December 5, 2010 at 8:48 AM by Dr. Drang
There are five houses in a row in different colors. In each house lives a person with a different nationality. The five owners drink a different drink, smoke a different brand of cigar and keep a different pet, one of which is a Walleye Pike.
The question is—who owns the fish?
1. The Brit lives in the red house.
2. The Swede keeps dogs as pets.
3. The Dane drinks tea.
4. The green house is on the left of the white house.
5. The green house owner drinks coffee.
6. The person who smokes Pall Malls keeps birds.
7. The owner of the yellow house smokes Dunhills.
8. The man living in the house right in the center drinks milk.
9. The man who smokes Blends lives next to the one who keeps cats.
10. The Norwegian lives in the first house.
11. The man who keeps horses lives next to the one who smokes Dunhills.
12. The owner who smokes Bluemasters drinks beer.
13. The German smokes Princes.
14. The Norwegian lives next to the blue house.
15. The man who smokes Blends has a neighbor who drinks water.
There are no tricks, pure logic will get you the correct answer. And yes, there is enough information to arrive at the one and only correct answer.
I suggested we use index cards to record what we knew; one card for each house. We moved the cards around on the table to keep track of their positions on the street. Here’s an example of one partway through the solution:
The items with the lines through them are eliminated possibilities. For example, since the Brit lives in a red house (Clue 1) and this is a blue house, we know the Brit doesn’t live here. Similarly, Clue 14 tells us the Norwegian doesn’t live here, and so on.
That’s my writing on the card. Initially, I had my son write down the clues, but that was a disaster. He put information about different categories next to each other and information about the same category on different parts of the card. It was impossible to know what we knew. I’m sure it will be shocking—shocking, I tell you!—to parents of teenagers to hear that a fourteen-year-old boy was not particularly well organized.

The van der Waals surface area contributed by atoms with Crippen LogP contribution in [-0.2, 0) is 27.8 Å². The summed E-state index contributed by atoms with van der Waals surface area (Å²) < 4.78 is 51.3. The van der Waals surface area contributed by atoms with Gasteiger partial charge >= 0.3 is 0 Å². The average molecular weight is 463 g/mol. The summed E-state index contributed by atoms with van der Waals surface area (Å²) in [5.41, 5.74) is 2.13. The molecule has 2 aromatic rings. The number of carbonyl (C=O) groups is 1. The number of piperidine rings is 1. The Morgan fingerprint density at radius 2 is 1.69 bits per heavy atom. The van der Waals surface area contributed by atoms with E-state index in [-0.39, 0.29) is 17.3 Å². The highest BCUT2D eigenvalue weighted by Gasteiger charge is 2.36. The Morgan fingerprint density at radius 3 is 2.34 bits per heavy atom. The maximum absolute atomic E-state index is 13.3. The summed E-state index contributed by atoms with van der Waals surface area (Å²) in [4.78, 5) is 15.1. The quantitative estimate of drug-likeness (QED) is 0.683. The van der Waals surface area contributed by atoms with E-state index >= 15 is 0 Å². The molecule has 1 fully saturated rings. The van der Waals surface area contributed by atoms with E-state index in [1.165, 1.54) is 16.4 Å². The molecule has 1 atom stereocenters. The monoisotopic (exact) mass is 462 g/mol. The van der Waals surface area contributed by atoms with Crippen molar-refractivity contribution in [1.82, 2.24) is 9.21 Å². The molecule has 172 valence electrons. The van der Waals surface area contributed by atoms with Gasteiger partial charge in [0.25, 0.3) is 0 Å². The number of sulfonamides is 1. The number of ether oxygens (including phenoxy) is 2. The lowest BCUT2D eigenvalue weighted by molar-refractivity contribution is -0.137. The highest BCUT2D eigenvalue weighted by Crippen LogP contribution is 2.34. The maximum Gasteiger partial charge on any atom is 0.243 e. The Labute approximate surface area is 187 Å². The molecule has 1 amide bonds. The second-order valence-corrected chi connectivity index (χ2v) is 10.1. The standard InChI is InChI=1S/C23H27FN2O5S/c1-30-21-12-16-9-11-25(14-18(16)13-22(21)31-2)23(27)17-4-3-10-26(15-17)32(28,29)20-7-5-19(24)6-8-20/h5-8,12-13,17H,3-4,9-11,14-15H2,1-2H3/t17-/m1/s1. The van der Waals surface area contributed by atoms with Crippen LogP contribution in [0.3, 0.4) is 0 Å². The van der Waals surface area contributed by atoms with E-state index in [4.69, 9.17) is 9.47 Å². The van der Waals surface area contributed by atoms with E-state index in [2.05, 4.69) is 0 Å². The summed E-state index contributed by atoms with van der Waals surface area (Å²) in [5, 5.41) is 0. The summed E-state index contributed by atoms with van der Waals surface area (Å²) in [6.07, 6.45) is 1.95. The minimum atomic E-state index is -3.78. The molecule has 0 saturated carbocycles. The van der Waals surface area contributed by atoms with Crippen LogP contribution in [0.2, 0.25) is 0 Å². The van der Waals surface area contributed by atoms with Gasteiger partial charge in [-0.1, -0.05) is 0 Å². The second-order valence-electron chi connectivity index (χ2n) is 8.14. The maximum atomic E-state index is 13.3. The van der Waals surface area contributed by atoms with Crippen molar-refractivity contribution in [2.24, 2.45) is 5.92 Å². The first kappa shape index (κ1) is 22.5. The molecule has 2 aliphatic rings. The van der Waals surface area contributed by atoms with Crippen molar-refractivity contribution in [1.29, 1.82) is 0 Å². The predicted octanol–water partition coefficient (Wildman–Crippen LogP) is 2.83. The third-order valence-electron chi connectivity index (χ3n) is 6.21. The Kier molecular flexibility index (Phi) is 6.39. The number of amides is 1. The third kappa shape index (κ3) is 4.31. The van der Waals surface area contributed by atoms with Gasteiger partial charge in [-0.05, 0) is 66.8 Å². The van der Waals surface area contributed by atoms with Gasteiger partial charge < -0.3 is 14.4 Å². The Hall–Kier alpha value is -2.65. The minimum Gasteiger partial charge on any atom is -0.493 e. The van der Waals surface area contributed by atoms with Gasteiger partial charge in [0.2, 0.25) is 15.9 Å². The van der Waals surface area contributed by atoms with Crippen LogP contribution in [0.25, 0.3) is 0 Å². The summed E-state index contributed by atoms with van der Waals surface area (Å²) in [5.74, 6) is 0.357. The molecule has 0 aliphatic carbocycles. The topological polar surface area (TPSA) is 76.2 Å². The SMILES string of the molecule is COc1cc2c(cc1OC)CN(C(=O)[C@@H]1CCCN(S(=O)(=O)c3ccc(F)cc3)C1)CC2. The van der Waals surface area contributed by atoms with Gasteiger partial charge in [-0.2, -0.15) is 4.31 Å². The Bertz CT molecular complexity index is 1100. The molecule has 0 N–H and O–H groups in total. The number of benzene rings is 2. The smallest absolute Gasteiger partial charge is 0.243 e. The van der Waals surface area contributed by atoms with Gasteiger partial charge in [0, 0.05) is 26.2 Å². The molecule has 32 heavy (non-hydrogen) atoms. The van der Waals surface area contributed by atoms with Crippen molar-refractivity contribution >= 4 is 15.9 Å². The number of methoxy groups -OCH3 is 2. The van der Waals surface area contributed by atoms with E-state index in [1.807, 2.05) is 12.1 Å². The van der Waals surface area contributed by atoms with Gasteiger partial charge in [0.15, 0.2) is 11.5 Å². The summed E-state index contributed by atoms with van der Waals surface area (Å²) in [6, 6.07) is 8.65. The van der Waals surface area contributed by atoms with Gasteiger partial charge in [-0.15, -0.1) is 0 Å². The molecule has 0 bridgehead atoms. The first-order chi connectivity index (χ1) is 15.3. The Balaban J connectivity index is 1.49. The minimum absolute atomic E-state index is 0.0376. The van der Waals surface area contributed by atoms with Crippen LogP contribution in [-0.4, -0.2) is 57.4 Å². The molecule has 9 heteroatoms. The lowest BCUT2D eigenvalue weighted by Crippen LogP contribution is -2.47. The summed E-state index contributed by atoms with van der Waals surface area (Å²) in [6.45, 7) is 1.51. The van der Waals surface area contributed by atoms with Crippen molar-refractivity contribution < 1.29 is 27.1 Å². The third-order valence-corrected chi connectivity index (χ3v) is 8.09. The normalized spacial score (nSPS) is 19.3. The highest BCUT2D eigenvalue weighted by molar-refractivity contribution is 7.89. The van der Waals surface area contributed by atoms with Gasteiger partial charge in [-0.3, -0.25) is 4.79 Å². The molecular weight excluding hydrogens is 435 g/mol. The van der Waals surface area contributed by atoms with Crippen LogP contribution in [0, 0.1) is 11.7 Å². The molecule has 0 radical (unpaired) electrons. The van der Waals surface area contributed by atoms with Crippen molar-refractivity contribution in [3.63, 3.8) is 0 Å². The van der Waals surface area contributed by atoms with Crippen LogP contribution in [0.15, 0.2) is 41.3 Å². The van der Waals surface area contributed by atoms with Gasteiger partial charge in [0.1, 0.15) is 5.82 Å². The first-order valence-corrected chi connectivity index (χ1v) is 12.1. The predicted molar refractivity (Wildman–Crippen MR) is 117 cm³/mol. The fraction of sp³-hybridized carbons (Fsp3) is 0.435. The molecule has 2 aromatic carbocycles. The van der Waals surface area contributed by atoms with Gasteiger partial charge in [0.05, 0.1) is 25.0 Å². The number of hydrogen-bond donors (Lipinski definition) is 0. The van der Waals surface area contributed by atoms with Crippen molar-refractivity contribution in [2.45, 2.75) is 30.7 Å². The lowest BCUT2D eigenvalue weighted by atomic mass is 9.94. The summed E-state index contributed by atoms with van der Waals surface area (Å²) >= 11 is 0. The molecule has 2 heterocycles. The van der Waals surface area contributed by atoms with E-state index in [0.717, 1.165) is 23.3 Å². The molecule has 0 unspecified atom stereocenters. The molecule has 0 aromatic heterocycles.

But while the fourteen-year-old brain may not be good at organization, it sure is supple. Often I would stop to ask questions like “Wait, how do we know the Swede doesn’t live here?” and he would immediately answer “Because the Swede keeps dogs, and we know this guy keeps horses because he’s the only possible neighbor of the yellow house.” Oh, right.
I’m convinced we develop organizational skills as adults because that’s when we need them.
If you decide to try the puzzle, here’s a hint on strategy. Deduction alone won’t get you to the solution. Eventually, you’ll get to a point where you’ve eliminated most of the possibilities, but not enough to know a category for sure. At that point, you’ll have to make a guess and follow out the consequences of the guess, looking for a contradiction. If you find one, you’ll know the guess was wrong; start that chain of reasoning again with a different guess.
The Coudal page has links to the solution, but you probably won’t need them. When you’ve got the right answer you’ll know it because it fits all the clues.
For the record, I don’t believe the purported Einstein connection—that’s almost certainly a fillip intended to give the puzzle additional appeal. There are hundreds, if not thousands, of logic puzzles with this same form, and I don’t see where this one is special. ↩